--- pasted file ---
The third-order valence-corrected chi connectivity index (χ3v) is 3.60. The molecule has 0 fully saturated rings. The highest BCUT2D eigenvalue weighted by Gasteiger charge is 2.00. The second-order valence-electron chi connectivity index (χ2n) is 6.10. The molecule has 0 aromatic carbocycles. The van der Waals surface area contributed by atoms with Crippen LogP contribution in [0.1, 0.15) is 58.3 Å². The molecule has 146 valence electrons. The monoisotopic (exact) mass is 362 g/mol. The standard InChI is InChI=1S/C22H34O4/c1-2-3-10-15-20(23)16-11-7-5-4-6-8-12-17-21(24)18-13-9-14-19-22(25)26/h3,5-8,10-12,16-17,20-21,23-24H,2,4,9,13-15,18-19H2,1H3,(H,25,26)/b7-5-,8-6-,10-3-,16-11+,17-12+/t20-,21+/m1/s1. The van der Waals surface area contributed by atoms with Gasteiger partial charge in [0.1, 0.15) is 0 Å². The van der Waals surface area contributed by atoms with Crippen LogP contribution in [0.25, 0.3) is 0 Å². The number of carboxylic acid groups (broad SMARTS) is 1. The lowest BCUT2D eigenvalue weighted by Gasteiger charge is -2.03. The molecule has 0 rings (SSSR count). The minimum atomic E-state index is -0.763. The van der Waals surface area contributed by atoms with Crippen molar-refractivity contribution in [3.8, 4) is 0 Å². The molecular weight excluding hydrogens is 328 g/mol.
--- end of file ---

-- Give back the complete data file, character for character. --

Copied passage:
The third-order valence-corrected chi connectivity index (χ3v) is 3.60. The molecule has 0 fully saturated rings. The highest BCUT2D eigenvalue weighted by Gasteiger charge is 2.00. The second-order valence-electron chi connectivity index (χ2n) is 6.10. The molecule has 0 aromatic carbocycles. The van der Waals surface area contributed by atoms with Crippen LogP contribution in [0.1, 0.15) is 58.3 Å². The molecule has 146 valence electrons. The monoisotopic (exact) mass is 362 g/mol. The standard InChI is InChI=1S/C22H34O4/c1-2-3-10-15-20(23)16-11-7-5-4-6-8-12-17-21(24)18-13-9-14-19-22(25)26/h3,5-8,10-12,16-17,20-21,23-24H,2,4,9,13-15,18-19H2,1H3,(H,25,26)/b7-5-,8-6-,10-3-,16-11+,17-12+/t20-,21+/m1/s1. The van der Waals surface area contributed by atoms with Gasteiger partial charge in [0.1, 0.15) is 0 Å². The van der Waals surface area contributed by atoms with Crippen LogP contribution in [0.25, 0.3) is 0 Å². The number of carboxylic acid groups (broad SMARTS) is 1. The lowest BCUT2D eigenvalue weighted by Gasteiger charge is -2.03. The molecule has 0 rings (SSSR count). The minimum atomic E-state index is -0.763. The van der Waals surface area contributed by atoms with Crippen molar-refractivity contribution in [3.8, 4) is 0 Å². The molecular weight excluding hydrogens is 328 g/mol.